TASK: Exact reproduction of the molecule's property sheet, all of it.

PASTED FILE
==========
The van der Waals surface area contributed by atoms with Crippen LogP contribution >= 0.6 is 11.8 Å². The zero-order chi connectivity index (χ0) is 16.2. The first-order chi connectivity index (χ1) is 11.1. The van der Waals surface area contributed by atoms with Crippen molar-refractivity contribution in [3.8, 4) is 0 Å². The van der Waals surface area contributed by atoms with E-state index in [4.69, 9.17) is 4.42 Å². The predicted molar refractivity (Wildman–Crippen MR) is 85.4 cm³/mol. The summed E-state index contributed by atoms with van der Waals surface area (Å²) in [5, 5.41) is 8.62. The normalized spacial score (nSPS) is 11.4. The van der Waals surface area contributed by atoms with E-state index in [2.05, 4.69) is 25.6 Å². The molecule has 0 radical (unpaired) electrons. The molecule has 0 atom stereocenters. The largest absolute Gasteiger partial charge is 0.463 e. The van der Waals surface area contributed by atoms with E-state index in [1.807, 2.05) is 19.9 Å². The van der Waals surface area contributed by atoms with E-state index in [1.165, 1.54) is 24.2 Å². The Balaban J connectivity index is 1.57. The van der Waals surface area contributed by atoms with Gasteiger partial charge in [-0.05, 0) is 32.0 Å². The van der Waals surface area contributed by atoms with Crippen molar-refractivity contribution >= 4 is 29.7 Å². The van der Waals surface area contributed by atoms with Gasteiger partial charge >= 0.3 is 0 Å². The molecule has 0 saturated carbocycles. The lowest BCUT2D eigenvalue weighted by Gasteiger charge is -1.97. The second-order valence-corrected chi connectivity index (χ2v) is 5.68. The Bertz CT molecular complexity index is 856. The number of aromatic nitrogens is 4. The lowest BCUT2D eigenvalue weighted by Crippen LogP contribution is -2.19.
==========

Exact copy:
The van der Waals surface area contributed by atoms with Crippen LogP contribution >= 0.6 is 11.8 Å². The zero-order chi connectivity index (χ0) is 16.2. The first-order chi connectivity index (χ1) is 11.1. The van der Waals surface area contributed by atoms with Crippen molar-refractivity contribution in [3.8, 4) is 0 Å². The van der Waals surface area contributed by atoms with E-state index in [4.69, 9.17) is 4.42 Å². The predicted molar refractivity (Wildman–Crippen MR) is 85.4 cm³/mol. The summed E-state index contributed by atoms with van der Waals surface area (Å²) in [5, 5.41) is 8.62. The normalized spacial score (nSPS) is 11.4. The van der Waals surface area contributed by atoms with E-state index in [2.05, 4.69) is 25.6 Å². The molecule has 0 radical (unpaired) electrons. The molecule has 0 atom stereocenters. The largest absolute Gasteiger partial charge is 0.463 e. The van der Waals surface area contributed by atoms with E-state index in [1.807, 2.05) is 19.9 Å². The van der Waals surface area contributed by atoms with E-state index in [1.165, 1.54) is 24.2 Å². The Balaban J connectivity index is 1.57. The van der Waals surface area contributed by atoms with Gasteiger partial charge in [-0.05, 0) is 32.0 Å². The van der Waals surface area contributed by atoms with Crippen molar-refractivity contribution >= 4 is 29.7 Å². The van der Waals surface area contributed by atoms with Gasteiger partial charge >= 0.3 is 0 Å². The molecule has 0 saturated carbocycles. The lowest BCUT2D eigenvalue weighted by Gasteiger charge is -1.97. The second-order valence-corrected chi connectivity index (χ2v) is 5.68. The Bertz CT molecular complexity index is 856. The number of aromatic nitrogens is 4. The lowest BCUT2D eigenvalue weighted by Crippen LogP contribution is -2.19.